Should Financial Advice Be Gentle Or Authoritarian?

Extreme behavior results in extreme outcomes.

This isn’t an optimal fallout for parenting and financial advice.

There’s an emerging philosophy circulating in America’s playgrounds concerning parental behavior.

It’s called Gentle Parenting. It’s the antithesis of the Because I said so crowd.

Gentle parenting targets a new approach to raising children, emphasizing empathy, respect, and understanding in parent-child relationships. All of these characteristics are commendable.

Like many ideas, gentle parenting hits roadblocks in practical application.

According to The New Yorker: 

The gently parented child, the theory goes, learns to recognize and control her emotions because a caregiver is consistently affirming those emotions as real and important. The parent provides a model for keeping one’s cool, but no overt incentives for doing so—the kid becomes a person who is self-regulating, kind, and conscientious because she wants to be, not because it will result in ice cream. Gentle parenting represents a turn away from a still dominant progressive approach known as “authoritative parenting,” which likewise privileges emotional attunement but allows for positive and negative reinforcement. Authoritative parents may use time-outs and groundings, for example, which are discouraged by their gentle counterparts.

Toddlers aren’t the most reasonable fellows when they’re throwing tantrums. To be kind, Most would agree that implementing a Camp David Accords approach is unrealistic. If nothing else, parents don’t have the bandwidth to negotiate endlessly with five-year-olds over their choices and feelings. They would never leave the house!

Time-outs and other non-abusive punishments set boundaries and prepare children for real-world consequences. Permissiveness is not only bad for the child, but it increases the chances for parental burnout due to interminable negotiations over putting things like one’s shoes on.

It’s not just an issue with toddlers. Recently, our twenty-year-old son theorized it would be an excellent idea to invite his underage pals over for some casual drinking.

The response was a Hard No.

The conversation lasted 5 minutes. If a tragedy occurs, you don’t pay the mortgage and will not bear the financial responsibility. When you are 21, the conversation changes, but as of now, this is an all-risk, no-reward option that isn’t happening.  

The response – We drink at school, so you’re being a hypocrite!

Our retort- Nope, we can’t control what happens in college, but we can control it in our home—end of discussion. 

He pouted and then moved on to another, more inane topic before leaving to play video games.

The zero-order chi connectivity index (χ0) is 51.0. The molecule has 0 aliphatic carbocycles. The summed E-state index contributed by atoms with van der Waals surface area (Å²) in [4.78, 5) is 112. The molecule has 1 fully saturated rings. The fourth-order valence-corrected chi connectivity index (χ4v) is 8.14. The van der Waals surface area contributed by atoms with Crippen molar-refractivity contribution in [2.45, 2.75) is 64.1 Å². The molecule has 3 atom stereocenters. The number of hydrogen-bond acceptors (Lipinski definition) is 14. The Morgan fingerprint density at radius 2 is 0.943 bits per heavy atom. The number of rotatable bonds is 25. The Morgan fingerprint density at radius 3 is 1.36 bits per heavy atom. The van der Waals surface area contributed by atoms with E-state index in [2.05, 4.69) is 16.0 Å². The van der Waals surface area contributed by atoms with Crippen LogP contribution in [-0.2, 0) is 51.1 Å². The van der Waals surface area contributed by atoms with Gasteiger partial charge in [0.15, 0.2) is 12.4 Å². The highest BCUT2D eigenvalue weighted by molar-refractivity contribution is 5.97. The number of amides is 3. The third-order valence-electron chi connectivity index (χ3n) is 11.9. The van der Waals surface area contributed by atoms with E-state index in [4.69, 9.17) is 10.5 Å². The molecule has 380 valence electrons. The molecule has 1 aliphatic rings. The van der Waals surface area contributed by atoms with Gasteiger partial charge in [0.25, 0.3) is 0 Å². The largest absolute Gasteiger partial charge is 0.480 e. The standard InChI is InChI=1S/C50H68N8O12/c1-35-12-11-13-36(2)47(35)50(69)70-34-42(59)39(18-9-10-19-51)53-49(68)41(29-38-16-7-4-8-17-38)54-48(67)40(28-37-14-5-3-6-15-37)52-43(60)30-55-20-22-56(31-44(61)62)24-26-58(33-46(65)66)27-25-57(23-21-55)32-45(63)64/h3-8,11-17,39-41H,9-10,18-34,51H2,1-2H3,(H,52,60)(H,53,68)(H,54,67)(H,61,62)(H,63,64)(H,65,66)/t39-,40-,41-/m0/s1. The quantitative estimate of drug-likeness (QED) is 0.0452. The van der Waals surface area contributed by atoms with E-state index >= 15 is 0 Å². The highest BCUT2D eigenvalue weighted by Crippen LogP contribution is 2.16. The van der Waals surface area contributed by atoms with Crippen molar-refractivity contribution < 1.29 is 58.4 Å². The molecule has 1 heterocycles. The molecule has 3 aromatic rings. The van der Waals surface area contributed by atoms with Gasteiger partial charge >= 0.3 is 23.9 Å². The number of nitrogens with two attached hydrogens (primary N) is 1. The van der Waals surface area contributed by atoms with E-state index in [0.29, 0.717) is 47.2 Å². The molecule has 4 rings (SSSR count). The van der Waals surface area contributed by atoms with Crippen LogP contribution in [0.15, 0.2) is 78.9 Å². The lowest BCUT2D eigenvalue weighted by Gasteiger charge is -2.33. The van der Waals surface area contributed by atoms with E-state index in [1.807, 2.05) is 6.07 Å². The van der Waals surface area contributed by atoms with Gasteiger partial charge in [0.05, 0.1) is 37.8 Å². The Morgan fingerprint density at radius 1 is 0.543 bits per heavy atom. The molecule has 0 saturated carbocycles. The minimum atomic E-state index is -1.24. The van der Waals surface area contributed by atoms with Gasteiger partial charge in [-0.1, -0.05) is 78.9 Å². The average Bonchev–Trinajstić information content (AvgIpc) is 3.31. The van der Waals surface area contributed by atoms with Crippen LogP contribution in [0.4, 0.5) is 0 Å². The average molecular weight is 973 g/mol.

How does this relate to giving financial guidance where there are legions of opportunities to screw things up?

Of course, dealing with adults differs from conversing with first graders or surly teens. Empathy, compassion, and listening are outsized components in formulating a goals-based financial plan.

That being said, there is one part of the discussion where the hammer of authority thunders vociferously – Investment Strategy.

While we offer several portfolios to help meet clients’ goals while taking the appropriate risk, this is where it ends.

The client cannot and will not be part of the investment committee, a group of qualified people who rigorously examine all portfolio decisions.

Our portfolios aren’t Burger King. You don’t have it your way.

This hard-line provides enormous protection from naked options, highly leveraged ETFs, currency bets, politically inspired investments, and other hand grenades that have the potential to blast to smithereens years of hard-earned savings in an instant.

Having an adult in the room who isn’t willing to negotiate away sound investing principles is tough love of the highest quality.

It’s OK to be the bad guy. Your kids and clients will thank you later.


This content, which contains security-related opinions and/or information, is provided for informational purposes only and should not be relied upon in any manner as professional advice, or an endorsement of any practices, products or services. There can be no guarantees or assurances that the views expressed here will be applicable for any particular facts or circumstances, and should not be relied upon in any manner. You should consult your own advisers as to legal, business, tax, and other related matters concerning any investment.

The commentary in this “post” (including any related blog, podcasts, videos, and social media) reflects the personal opinions, viewpoints, and analyses of the Ritholtz Wealth Management employees providing such comments, and should not be regarded the views of Ritholtz Wealth Management LLC. or its respective affiliates or as a description of advisory services provided by Ritholtz Wealth Management or performance returns of any Ritholtz Wealth Management Investments client.

References to any securities or digital assets, or performance data, are for illustrative purposes only and do not constitute an investment recommendation or offer to provide investment advisory services. Charts and graphs provided within are for informational purposes solely and should not be relied upon when making any investment decision. Past performance is not indicative of future results. The content speaks only as of the date indicated. Any projections, estimates, forecasts, targets, prospects, and/or opinions expressed in these materials are subject to change without notice and may differ or be contrary to opinions expressed by others.

Please see disclosures here.